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~2[Ll = a (o<p 2 in .NET
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4m 2 (835) s=t=u= This is clearly in agreement with the lowestorder value r(4)[O] =  A. Analogous normalization conditions can and must be introduced in any renormalizable theory. Of course, the foregoing is by no means a proof that divergences may be disposed of by counterterms. In particular, we have not completely proved that w(r(2)) = 2 implies that has the behavior (831). Indeed, we are not really in the conditions of the corollary (829), since all subdiagrams are not necessarily superficially convergent, but may have been renormalized by lowerorder counterterms. That our reasoning is nevertheless correct will actually follow a posteriori, when we will have shown that this procedure does lead to a finite renormalized theory. Here we only want to recall the logic of the method and stress the necessity of normalization conditions. At this point, it may be worth recalling that the difference between renormalizable and nonrenormalizable theories lies in the number of these conditions. While in the former a finite number of conditions suffice to define the theory in terms of a finite number of renormalized parameters, the renormalization of the latter requires an infinite set of such conditions; ultimately, a nonrenormalizable theory will depend on an infinite number of parameters. There is a great amount of arbitrariness in the choice of the normalization conditions. The only proviso is that they must be satisfied to lowest order, so as to fix unambiguously the subtractions to higher orders. We shall reexamine this point in Sec. 825 below. Owing to this arbitrariness, it may be more convenient to use a less physical, intermediate renormalization. When all the fields have a nonvanishing mass, it is safe to choose normalization conditions at the origin in momentum space. In the above example of the <p4 theory, the conditions will read r;;i
r (2)(P2) Ip2=O = R
r}i)(o, 0, 0, 0) = m 2
(836) The quantity m as defined by (836) is no longer the physical mass, even though it is related to it. When dealing with particles of nonzero spin, the tensor structure of Green's functions must be taken into account. It may happen that only the form factors of some tensors are divergent (for instance, in the study of the vertex function 388 QUANTUM FIELD THEORY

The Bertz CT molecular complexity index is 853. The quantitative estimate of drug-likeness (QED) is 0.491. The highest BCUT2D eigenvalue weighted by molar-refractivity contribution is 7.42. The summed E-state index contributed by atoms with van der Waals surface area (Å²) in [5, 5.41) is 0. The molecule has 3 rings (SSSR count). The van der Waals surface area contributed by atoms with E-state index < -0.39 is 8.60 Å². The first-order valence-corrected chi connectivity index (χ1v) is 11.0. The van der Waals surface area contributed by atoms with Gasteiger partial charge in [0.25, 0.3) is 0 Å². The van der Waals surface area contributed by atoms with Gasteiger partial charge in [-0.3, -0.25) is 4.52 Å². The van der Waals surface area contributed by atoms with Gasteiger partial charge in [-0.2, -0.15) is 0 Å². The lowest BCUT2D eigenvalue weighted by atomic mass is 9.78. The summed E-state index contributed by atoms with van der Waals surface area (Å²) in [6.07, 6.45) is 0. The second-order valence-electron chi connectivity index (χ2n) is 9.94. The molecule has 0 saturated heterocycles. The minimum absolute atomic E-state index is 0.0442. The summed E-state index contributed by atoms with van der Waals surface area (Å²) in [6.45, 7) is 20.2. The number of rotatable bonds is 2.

in the last chapter, F2 was found finite and Fl divergent). Only the latter requires subtractions and normalization conditions. A consequence of the previous recursive construction of the counter terms concerns their structure. In a renormalizable theory, the counterterms satisfy the criterion of renormalizability. This is what we found in spinor electrodynamics to the oneloop approximation, where the only counterterms had the form Similarly, in the <p4 theory, the counterterms are: (0<p)2:, : <p2:, : <p4: of degree less or equal to four. In scalar electrodynamics, the situation is slightly different, since starting from the monomials generated by minimal coupling we find counterterms of the same structure, plus a new term of the type : (<p t <p :. Therefore, we end up with a mixture of electrodynamics and <p4 selfcoupling, but the theory remains renormalizable. This also means that scalar electrodynamics depends on a supplementary unexpected parameter, namely, the value of the fourpoint function at a given point. More generally, if a proper diagram G of a renormalizable theory is superficially divergent, 0::; w(G) ::; 4  iEF  EE  () [we use Eq. (818), where Wv ::; 4J, the corresponding counterterm has EF fermion fields, EE boson fields, and a number () of derivatives. Therefore, its dimension, in the sense of Eq. (817) is (837) The counterterm thus generated has a dimension less or equal to four; hence it is also renormalizable. Whenever the counterterms have the same structure as monomials of the initial lagrangian, they may be considered as redefining the parameters of the theory. The quantities appearing in the lagrangian, resulting from the addition of counterterms to the initial monomials, will be referred to as bare parameters. The bare parameters are determined order by order in perturbation theory as functions of the renormalized quantities, so that the renormalization conditions are satisfied. We discussed this construction in the previous chapter for electrodynamics (see also Sec. 84 below). In the case of the <p4 theory, we write the lagrangian plus its counterterms as + ~2' =